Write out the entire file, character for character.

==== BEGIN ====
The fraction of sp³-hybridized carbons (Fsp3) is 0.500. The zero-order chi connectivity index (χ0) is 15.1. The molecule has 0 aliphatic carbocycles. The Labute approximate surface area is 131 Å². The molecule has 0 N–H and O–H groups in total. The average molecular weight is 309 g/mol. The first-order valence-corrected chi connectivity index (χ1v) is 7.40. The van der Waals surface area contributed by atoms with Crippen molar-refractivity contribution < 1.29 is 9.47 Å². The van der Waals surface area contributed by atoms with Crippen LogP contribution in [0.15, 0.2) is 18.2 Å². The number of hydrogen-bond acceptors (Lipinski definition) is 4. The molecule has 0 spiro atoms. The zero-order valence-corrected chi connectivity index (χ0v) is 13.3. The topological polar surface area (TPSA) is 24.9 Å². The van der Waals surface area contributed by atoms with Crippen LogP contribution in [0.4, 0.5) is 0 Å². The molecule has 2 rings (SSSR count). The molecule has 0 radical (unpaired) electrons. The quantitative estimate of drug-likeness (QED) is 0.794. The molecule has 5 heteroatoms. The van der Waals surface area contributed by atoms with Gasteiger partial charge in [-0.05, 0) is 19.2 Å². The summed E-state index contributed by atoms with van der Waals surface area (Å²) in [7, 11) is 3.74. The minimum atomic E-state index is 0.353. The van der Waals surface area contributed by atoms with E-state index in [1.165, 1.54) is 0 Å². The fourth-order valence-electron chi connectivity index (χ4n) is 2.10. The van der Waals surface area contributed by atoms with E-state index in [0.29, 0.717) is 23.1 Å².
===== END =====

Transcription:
The fraction of sp³-hybridized carbons (Fsp3) is 0.500. The zero-order chi connectivity index (χ0) is 15.1. The molecule has 0 aliphatic carbocycles. The Labute approximate surface area is 131 Å². The molecule has 0 N–H and O–H groups in total. The average molecular weight is 309 g/mol. The first-order valence-corrected chi connectivity index (χ1v) is 7.40. The van der Waals surface area contributed by atoms with Crippen molar-refractivity contribution < 1.29 is 9.47 Å². The van der Waals surface area contributed by atoms with Crippen LogP contribution in [0.15, 0.2) is 18.2 Å². The number of hydrogen-bond acceptors (Lipinski definition) is 4. The molecule has 0 spiro atoms. The zero-order valence-corrected chi connectivity index (χ0v) is 13.3. The topological polar surface area (TPSA) is 24.9 Å². The van der Waals surface area contributed by atoms with Crippen LogP contribution in [0.4, 0.5) is 0 Å². The molecule has 2 rings (SSSR count). The molecule has 0 radical (unpaired) electrons. The quantitative estimate of drug-likeness (QED) is 0.794. The molecule has 5 heteroatoms. The van der Waals surface area contributed by atoms with Gasteiger partial charge in [-0.05, 0) is 19.2 Å². The summed E-state index contributed by atoms with van der Waals surface area (Å²) in [7, 11) is 3.74. The minimum atomic E-state index is 0.353. The van der Waals surface area contributed by atoms with E-state index in [1.165, 1.54) is 0 Å². The fourth-order valence-electron chi connectivity index (χ4n) is 2.10. The van der Waals surface area contributed by atoms with E-state index in [0.29, 0.717) is 23.1 Å².